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Civil engineering university & Belgian Embassy focus on urban development

Released at: 11:52, 09/09/2017

Civil engineering university & Belgian Embassy focus on urban development

Source: The Embassy of Belgium

National University of Civil Engineering and embassy co-held "Learning Networks for Sustainable Neighborhoods in Vietnam" workshop in Hanoi on September 6.

by Ngoc Lan

The Faculty of Architecture and Planning at the National University of Civil Engineering (NUCE), in close cooperation with the Belgian Embassy in Vietnam, held a workshop entitled “Learning Networks for Sustainable Neighborhoods in Vietnam (LNSNV)” on September 6 in Hanoi.

The learning network is an initiative of the Faculty of Engineering Technology at the Catholic University of Leuven (KUL) in Belgium and aims to increase the sustainability of urban development in an integrated manner in flood and drought-sensitive areas through a multidisciplinary approach.

The ambition of the LNSNV is to bring together Belgian and Vietnamese experts in architecture, engineering, urban planning, sustainable energy, landscape architecture, social sciences, greening, hydrology, and other spheres, together with project developers, to support the implementation of sustainable neighborhoods.

The workshop discussed urban development under climate change and focuses on flood risk mitigation, the role that green networks in the city can play, the need for housing associated with climate adaptation, and urban planning, landscape architecture, and sustainable energy.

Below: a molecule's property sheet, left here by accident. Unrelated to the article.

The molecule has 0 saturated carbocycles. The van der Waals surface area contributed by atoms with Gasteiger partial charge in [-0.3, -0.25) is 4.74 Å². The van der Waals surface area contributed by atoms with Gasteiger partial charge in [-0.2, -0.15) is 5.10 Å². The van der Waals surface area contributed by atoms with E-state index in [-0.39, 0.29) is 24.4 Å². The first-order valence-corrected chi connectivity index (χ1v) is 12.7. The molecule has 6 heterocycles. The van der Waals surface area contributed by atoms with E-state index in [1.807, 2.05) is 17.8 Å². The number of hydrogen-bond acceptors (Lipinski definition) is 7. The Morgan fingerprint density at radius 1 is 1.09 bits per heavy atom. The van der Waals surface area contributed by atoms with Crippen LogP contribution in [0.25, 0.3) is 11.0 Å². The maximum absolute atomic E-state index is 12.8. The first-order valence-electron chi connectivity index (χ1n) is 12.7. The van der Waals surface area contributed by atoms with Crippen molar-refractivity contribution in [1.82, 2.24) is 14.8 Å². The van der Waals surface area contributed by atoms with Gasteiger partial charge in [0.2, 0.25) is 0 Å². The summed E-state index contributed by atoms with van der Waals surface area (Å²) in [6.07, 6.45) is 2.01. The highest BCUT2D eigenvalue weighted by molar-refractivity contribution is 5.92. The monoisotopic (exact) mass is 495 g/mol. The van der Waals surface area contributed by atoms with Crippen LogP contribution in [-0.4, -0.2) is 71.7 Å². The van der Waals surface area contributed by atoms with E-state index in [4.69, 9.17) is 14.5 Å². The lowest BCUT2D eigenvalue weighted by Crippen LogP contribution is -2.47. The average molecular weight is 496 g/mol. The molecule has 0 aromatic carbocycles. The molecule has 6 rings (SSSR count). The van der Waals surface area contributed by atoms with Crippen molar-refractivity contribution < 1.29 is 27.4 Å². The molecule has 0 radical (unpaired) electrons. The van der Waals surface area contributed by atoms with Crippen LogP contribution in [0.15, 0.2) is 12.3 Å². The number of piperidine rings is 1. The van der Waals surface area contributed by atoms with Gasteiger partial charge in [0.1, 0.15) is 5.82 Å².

North-central Ha Tinh province and central Da Nang city are the first two localities where these experts will work to help increase resilience to climate extremes in the future.

Dr. Pham Hung Cuong, Head of NUCE’s Department of Architecture and Planning, said that residential zones in these areas are under severe pressure from urbanization and industrial production, which sometimes do not go hand-in-hand with environmental preservation. “We want to take advantage of this network to practically assess the current conditions of these zones and identify opportunities and challenges in making them sustainable in the future,” he said. “Vietnamese experts have done quite a lot of research on sustainable development, but how to turn the research findings into reality is something we need to learn from the Belgian experts.”

Ambassador of Belgium to Vietnam, H.E. Jehanne Roccas, told the workshop that a knowledge-sharing network is an excellent idea since Vietnam is among the countries most affected by climate change, and Belgian universities are also working very hard to find solutions to the problem. “When I went to the sea shore [in Vietnam], I saw a lot of damage, not only from climate change but also from urban planning mistakes and poor construction,” she said. “I hope the network will provide lots of opportunities for academics, the private sector, and institutions of the two countries to work together and come up with practical, sustainable solutions.”

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